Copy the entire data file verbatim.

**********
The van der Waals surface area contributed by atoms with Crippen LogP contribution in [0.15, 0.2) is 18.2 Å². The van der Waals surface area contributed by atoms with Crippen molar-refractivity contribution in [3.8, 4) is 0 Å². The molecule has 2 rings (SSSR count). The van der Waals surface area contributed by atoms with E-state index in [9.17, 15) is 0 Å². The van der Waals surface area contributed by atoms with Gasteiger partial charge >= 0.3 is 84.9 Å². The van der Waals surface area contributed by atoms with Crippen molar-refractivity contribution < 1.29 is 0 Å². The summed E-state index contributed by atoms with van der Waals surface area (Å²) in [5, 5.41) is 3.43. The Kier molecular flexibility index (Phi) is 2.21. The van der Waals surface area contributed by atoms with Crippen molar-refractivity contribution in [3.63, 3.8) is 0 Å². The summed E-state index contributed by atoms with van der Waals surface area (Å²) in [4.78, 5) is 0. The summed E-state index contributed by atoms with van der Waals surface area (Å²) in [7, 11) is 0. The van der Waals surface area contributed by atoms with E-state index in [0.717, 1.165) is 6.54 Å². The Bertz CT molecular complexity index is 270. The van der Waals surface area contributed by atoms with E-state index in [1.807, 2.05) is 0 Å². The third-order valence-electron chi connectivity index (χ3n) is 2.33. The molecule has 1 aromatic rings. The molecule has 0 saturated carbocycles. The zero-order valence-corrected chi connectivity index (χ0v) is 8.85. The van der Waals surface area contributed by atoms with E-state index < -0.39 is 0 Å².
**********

The van der Waals surface area contributed by atoms with Crippen LogP contribution in [0.15, 0.2) is 18.2 Å². The van der Waals surface area contributed by atoms with Crippen molar-refractivity contribution in [3.8, 4) is 0 Å². The molecule has 2 rings (SSSR count). The van der Waals surface area contributed by atoms with E-state index in [9.17, 15) is 0 Å². The van der Waals surface area contributed by atoms with Gasteiger partial charge >= 0.3 is 84.9 Å². The van der Waals surface area contributed by atoms with Crippen molar-refractivity contribution < 1.29 is 0 Å². The summed E-state index contributed by atoms with van der Waals surface area (Å²) in [5, 5.41) is 3.43. The Kier molecular flexibility index (Phi) is 2.21. The van der Waals surface area contributed by atoms with Crippen molar-refractivity contribution in [3.63, 3.8) is 0 Å². The summed E-state index contributed by atoms with van der Waals surface area (Å²) in [4.78, 5) is 0. The summed E-state index contributed by atoms with van der Waals surface area (Å²) in [7, 11) is 0. The van der Waals surface area contributed by atoms with E-state index in [0.717, 1.165) is 6.54 Å². The Bertz CT molecular complexity index is 270. The van der Waals surface area contributed by atoms with E-state index in [1.807, 2.05) is 0 Å². The third-order valence-electron chi connectivity index (χ3n) is 2.33. The molecule has 1 aromatic rings. The molecule has 0 saturated carbocycles. The zero-order valence-corrected chi connectivity index (χ0v) is 8.85. The van der Waals surface area contributed by atoms with E-state index < -0.39 is 0 Å².